Abstract Forward Podcast #1: Data Classification With Jim Danburg.

data_classification_2.jpgIn this episode, renowned governance, risk and compliance critical infrastructure security and resiliency expert Jim Danburg joins us for a candid and thought-provoking conversation on data classification, including a funny story doing a project for a CISO (chief information security officer).  More specifically, we discuss the four types of data classification vs. only three, data over-classification, data mis-classification, governance risk and compliance, data security, role based access control (RBAC), need to know policy, litigation discovery risk, the declining cost of data storage: disk vs. solid state, outsourcing data and PCI risk, mapping dependencies, the relationship between executives and data policy compliance, insider threat, bring your own device (BYOD) containerization: corporate vs. personal data with privacy implications, the secure destruction of data and hardware – and what it takes to improve all this!

Contact Abstract Forward Consulting here.

Disclaimer: This podcast does not represent the views of former or current employers and / or clients. This podcast will make every reasonable effort to verify facts and inferences therefrom. However, this podcast is intended to entertain and significantly inform its audience based on subjective reason based opinions. Non-public information will not be disclosed. Information obtained in this podcast may be materially out of date at or after the time of the podcast. This podcast is not legal, accounting, audit, health, technical, or financial advice. © Abstract Forward Consulting, LLC.

6 Pronged Approach to Data Exfiltration Detection

The best way to detect precursors to data exfiltration is to employ a six-prong detection approach applied to all risk areas as practicable. Figure 1. shows the six-pronged detection approach.

Figure 1. Six-Pronged Data Exfiltration Precursor Detection Approach [1] [2].

1) Signature Based.

Characteristics: 1) Uses known pattern matching to signify attack; 2) Former zero days, known exploits, etc.

Advantages: 1) Widely available; 2) Most antivirus is based heavily on this; 3) Fairly fast; 4) Easy to implement; 5) Easy to update.

Disadvantages: 1) Cannot detect attacks for which it has no signature – Zero days; 2) Insider threat.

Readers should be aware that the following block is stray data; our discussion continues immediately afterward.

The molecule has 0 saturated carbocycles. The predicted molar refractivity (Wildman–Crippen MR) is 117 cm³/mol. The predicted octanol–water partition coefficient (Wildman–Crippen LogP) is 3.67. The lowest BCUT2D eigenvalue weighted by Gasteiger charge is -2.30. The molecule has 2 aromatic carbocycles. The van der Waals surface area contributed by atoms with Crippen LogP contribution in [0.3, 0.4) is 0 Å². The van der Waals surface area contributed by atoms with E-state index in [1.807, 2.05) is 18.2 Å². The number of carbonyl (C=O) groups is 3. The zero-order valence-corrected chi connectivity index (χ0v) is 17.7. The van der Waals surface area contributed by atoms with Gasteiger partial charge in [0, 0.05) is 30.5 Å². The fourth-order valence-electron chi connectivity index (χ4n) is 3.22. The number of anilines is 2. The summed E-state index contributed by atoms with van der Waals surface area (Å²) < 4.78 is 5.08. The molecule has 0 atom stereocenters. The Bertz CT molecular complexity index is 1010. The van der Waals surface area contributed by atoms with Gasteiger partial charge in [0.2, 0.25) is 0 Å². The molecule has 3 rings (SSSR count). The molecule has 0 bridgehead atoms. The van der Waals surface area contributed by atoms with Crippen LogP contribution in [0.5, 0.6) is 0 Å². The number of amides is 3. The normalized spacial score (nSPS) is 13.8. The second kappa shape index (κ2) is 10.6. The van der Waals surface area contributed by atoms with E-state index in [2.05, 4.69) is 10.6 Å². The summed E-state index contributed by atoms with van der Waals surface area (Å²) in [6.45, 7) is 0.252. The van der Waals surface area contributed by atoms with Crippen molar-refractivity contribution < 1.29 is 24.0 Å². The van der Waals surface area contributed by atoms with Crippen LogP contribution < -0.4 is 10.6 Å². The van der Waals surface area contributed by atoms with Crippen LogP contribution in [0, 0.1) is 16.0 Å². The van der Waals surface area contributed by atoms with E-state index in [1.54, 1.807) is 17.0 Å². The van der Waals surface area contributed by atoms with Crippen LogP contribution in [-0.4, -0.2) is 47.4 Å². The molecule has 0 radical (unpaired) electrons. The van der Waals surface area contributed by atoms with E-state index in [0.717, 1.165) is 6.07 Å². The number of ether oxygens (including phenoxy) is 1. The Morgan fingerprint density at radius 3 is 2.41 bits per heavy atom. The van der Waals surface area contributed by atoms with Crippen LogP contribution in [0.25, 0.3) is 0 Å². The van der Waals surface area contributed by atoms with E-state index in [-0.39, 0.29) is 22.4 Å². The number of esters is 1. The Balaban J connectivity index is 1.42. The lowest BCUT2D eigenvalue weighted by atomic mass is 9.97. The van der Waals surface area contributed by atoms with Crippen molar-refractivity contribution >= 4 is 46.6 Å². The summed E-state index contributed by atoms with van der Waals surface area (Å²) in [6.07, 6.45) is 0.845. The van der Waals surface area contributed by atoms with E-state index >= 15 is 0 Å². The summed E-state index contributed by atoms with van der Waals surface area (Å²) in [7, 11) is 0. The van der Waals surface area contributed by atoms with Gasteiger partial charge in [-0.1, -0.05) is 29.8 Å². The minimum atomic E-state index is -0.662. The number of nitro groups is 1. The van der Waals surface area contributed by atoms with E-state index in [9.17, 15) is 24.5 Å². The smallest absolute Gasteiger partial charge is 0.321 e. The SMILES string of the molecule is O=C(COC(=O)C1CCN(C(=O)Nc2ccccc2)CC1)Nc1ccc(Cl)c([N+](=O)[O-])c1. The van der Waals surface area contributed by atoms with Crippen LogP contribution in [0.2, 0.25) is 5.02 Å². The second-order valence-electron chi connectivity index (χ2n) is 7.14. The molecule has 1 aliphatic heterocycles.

2) Host Based.

Characteristics: 1) Runs on a single host; 2) Can analyze audit-trails, logs, the integrity of files and directories, etc.

Advantages: 1) More accurate than NIDS; 2) Less volume of traffic so less overhead.

Disadvantages: 1) Deployment is expensive; 2) No plan for if the host gets compromised – Real risk for organizations with more than 10 thousand employees.

3) Human Based [2].

Characteristics: 1) Has the unique experience set deriving intuition; 2) Has five senses.

Advantages: 1) Has the ability to learn multiple tools and connect the dots; 2) Can set team direction and inspire people; 3) Can think creatively; 4) Can think with the voice of the customer or recipient of a phishing e-mail.

Disadvantages: 1) Bias and ego; 2) Cannot calculate large numbers fast.

4) Anomaly Based.

Characteristics: 1) Uses statistical model or machine learning engine to characterize normal usage behaviors; 2) Requires big data and other software tools; 3) Recognizes departures from normal as potential intrusions.

Advantages: 1) Can detect attempts to exploit new and unforeseen vulnerabilities; 2) Can recognize authorized usage that falls outside the normal pattern.

Disadvantages: 1) Generally slower, more resource intensive compared to signature-based tools; 2) Greater complexity, difficult to configure; 3) Higher percentages of false alerts.

5) Network Based.

Characteristics: 1) NIDS (network intrusion detection system) examine raw packets in the network passively and triggers alerts.

Advantages 1) Easy deployment; 2) Unobtrusive; 3) Difficult to evade if done at the low level of network operation.

Disadvantages: 1) Fail Open; 2) Different hosts process packets differently; 3) NIDS needs to create traffic seen at the end host; 4) Need to have the complete network topology and complete host behavior; 5) Highly unlikely.

6) Externally Based.

Characteristics: 1) Studies show there are 258 externally measurable characteristics about network infrastructure (without any inside info).

Advantages: 1) Beaching marking – identifying mismanagement symptoms such as poorly configured DNS or BGN networks; 2) Beaching marking – identifying malicious activity which mostly includes SPAM, phishing, and port scanning; 3) One study found it to be highly reliable in predicting breaches (90% true positives in a closed limited test) [3].